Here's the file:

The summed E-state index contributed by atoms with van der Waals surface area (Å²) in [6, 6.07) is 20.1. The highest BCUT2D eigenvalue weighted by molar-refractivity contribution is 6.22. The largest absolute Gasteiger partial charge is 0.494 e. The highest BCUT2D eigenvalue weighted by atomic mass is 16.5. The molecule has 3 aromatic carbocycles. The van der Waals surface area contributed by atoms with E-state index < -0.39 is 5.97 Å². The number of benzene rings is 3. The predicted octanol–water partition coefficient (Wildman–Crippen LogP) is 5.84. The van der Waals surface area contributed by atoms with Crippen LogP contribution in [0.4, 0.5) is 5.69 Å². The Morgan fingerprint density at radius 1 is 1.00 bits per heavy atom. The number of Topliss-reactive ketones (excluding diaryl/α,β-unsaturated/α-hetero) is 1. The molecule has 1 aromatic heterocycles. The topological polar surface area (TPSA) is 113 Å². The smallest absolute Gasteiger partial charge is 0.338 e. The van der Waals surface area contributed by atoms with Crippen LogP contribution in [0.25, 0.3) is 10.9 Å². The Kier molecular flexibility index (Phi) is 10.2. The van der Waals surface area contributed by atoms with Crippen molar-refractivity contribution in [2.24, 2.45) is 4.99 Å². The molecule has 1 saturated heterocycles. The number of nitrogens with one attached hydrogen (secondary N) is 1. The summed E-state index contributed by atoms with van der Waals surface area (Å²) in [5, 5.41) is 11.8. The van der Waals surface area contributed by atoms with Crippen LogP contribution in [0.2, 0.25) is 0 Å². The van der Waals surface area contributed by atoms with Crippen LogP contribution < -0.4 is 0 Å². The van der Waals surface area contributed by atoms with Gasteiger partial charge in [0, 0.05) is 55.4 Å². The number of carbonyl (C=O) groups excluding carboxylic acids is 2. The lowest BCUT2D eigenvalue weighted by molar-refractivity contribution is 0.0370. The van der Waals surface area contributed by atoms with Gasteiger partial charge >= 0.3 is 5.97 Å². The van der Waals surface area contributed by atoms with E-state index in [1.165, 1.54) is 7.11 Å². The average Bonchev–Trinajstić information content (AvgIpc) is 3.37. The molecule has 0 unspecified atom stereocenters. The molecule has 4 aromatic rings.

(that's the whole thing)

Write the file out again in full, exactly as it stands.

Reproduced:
The summed E-state index contributed by atoms with van der Waals surface area (Å²) in [6, 6.07) is 20.1. The highest BCUT2D eigenvalue weighted by molar-refractivity contribution is 6.22. The largest absolute Gasteiger partial charge is 0.494 e. The highest BCUT2D eigenvalue weighted by atomic mass is 16.5. The molecule has 3 aromatic carbocycles. The van der Waals surface area contributed by atoms with E-state index < -0.39 is 5.97 Å². The number of benzene rings is 3. The predicted octanol–water partition coefficient (Wildman–Crippen LogP) is 5.84. The van der Waals surface area contributed by atoms with Crippen LogP contribution in [0.4, 0.5) is 5.69 Å². The Morgan fingerprint density at radius 1 is 1.00 bits per heavy atom. The number of Topliss-reactive ketones (excluding diaryl/α,β-unsaturated/α-hetero) is 1. The molecule has 1 aromatic heterocycles. The topological polar surface area (TPSA) is 113 Å². The smallest absolute Gasteiger partial charge is 0.338 e. The van der Waals surface area contributed by atoms with Crippen LogP contribution in [0.25, 0.3) is 10.9 Å². The Kier molecular flexibility index (Phi) is 10.2. The van der Waals surface area contributed by atoms with Crippen molar-refractivity contribution in [2.24, 2.45) is 4.99 Å². The molecule has 1 saturated heterocycles. The number of nitrogens with one attached hydrogen (secondary N) is 1. The summed E-state index contributed by atoms with van der Waals surface area (Å²) in [5, 5.41) is 11.8. The van der Waals surface area contributed by atoms with Crippen LogP contribution in [0.2, 0.25) is 0 Å². The van der Waals surface area contributed by atoms with Crippen LogP contribution < -0.4 is 0 Å². The van der Waals surface area contributed by atoms with Gasteiger partial charge in [0, 0.05) is 55.4 Å². The number of carbonyl (C=O) groups excluding carboxylic acids is 2. The lowest BCUT2D eigenvalue weighted by molar-refractivity contribution is 0.0370. The van der Waals surface area contributed by atoms with Gasteiger partial charge >= 0.3 is 5.97 Å². The van der Waals surface area contributed by atoms with E-state index in [1.165, 1.54) is 7.11 Å². The average Bonchev–Trinajstić information content (AvgIpc) is 3.37. The molecule has 0 unspecified atom stereocenters. The molecule has 4 aromatic rings.